I suggest that women by nature are less violent. They are less likely to be involved in crime, less likely to sell drugs, less likely to own a gun. Therefore, they are less likely to become murder victims through any of their own actions. Instead, these women become victims in the one place that we should all feel safe- at home. Isn’t it time we made home safe again?


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  • martini Mar 14, 2007

    I was a child in a physically household for over 16 years. My mom stayed because of us kids. I have seen my dad hit my mother so hard, he blackened both of her eyes and she continued to stay. LUCKILY my mom is still with us and left after my sister was 16. Now, she has three kids that are scarred by the acts they witnessed.

  • dwaynesword.blogspot..com Mar 11, 2007

    These people do this because they are not real men. There is no reason for a man to lay his hand on a female in a unwilling way. With the violent video games and movies that we have today, people do not seem to be able to seperate themselves from reality. Maybe if we bring back the rope and start hanging some of them in public it will make people think before they act.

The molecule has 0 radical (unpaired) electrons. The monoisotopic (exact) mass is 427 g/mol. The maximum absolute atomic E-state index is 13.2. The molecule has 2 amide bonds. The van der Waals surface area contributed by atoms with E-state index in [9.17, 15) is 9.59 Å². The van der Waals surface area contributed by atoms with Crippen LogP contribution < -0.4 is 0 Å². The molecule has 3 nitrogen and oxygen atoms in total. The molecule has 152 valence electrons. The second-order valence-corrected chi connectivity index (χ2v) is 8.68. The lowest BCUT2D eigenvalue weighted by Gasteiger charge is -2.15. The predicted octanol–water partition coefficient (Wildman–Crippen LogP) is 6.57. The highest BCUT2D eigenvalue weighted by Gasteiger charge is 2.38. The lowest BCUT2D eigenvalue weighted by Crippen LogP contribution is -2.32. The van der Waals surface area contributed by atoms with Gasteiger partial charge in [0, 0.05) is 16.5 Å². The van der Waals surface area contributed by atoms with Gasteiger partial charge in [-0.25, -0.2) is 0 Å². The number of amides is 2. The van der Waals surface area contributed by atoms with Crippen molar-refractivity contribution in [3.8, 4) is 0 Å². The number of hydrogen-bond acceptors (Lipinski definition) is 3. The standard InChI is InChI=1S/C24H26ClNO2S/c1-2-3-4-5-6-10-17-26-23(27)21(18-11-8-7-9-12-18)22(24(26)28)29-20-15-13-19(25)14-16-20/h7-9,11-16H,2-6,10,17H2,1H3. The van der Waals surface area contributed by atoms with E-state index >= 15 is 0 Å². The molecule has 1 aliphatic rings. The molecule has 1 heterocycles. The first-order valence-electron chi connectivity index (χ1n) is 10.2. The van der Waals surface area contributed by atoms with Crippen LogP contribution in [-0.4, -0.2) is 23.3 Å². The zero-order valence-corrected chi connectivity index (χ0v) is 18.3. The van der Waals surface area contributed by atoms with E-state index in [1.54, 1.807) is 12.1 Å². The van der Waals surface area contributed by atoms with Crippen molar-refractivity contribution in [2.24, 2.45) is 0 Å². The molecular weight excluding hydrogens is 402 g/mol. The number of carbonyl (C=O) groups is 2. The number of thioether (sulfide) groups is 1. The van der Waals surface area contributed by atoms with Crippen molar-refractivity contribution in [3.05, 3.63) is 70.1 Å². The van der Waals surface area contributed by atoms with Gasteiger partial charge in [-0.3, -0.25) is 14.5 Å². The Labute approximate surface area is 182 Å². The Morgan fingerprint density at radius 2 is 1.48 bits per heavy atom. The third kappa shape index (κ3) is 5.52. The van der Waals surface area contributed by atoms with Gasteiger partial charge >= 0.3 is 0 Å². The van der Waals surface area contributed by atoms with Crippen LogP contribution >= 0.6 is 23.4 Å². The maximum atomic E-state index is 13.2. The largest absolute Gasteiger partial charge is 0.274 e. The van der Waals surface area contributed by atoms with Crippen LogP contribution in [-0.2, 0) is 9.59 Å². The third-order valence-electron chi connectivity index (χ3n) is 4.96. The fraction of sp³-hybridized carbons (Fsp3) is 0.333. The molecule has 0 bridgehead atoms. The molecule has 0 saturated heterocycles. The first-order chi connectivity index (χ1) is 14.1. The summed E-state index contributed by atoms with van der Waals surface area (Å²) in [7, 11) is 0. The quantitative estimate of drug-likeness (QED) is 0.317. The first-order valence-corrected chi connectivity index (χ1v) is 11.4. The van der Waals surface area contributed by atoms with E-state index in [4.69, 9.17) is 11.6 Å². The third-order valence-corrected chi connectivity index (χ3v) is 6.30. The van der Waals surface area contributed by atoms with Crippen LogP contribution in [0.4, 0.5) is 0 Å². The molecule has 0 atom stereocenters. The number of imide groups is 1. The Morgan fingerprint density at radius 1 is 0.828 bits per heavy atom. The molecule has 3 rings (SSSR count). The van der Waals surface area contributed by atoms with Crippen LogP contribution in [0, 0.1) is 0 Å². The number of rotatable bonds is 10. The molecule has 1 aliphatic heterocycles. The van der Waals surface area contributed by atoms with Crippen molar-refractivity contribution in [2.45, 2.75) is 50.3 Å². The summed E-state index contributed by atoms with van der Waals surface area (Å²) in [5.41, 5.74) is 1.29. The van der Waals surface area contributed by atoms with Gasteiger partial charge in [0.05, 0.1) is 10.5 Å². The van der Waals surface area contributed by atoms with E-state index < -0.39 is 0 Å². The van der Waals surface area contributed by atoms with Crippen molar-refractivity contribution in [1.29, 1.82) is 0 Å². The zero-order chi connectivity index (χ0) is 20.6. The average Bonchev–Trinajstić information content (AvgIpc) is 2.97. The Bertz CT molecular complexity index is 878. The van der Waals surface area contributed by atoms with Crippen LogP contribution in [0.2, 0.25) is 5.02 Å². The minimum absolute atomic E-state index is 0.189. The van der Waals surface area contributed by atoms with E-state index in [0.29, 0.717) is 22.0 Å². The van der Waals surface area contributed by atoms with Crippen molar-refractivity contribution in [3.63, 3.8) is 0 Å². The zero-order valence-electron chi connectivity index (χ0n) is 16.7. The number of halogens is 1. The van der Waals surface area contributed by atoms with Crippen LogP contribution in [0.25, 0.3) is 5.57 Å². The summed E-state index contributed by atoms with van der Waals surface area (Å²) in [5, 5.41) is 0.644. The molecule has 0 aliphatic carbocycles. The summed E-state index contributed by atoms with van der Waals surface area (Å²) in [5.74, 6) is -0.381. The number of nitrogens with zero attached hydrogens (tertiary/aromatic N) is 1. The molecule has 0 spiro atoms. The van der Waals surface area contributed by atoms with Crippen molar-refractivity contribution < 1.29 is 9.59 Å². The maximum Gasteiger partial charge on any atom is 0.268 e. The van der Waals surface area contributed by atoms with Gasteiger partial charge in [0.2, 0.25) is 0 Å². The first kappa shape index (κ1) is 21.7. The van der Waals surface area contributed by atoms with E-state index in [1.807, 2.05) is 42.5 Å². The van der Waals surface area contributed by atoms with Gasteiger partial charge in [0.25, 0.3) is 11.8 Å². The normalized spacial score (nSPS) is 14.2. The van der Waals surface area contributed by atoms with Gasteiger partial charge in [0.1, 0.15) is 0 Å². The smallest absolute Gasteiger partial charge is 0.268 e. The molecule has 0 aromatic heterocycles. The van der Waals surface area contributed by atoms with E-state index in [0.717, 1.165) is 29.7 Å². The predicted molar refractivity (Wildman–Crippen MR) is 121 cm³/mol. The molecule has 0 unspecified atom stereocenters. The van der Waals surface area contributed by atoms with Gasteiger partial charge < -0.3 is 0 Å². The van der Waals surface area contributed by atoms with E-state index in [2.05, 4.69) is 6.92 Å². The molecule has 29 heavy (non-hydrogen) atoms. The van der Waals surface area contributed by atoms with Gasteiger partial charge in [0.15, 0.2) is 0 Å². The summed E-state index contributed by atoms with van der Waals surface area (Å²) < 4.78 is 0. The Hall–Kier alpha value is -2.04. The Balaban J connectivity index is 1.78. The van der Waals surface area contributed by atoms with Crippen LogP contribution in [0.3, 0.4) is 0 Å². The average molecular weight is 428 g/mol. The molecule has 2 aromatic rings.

Some people may argue that violence is not the answer. But what we are doing now is not working. I was with one lady for 25 years, and although we may have argued, I never raised a hand to harm her; that is a man. Anyone that does other wise, ain't nothing but a punk.

  • mommyto2monkeys Mar 8, 2007

    Thank you, Amanda, for pointing out what is obvious to most women. I have been in an abusive marriage to the point that my husband held a gun to my head and threatened to kill me. I credit my upbringing and the fact that no one in my family has ever been abusive for the knowledge that what I was dealing with was neither normal, nor acceptable. A lot of these women don't have that background knowledge..and in most of their cases, the abuse they witnessed never became homocidal.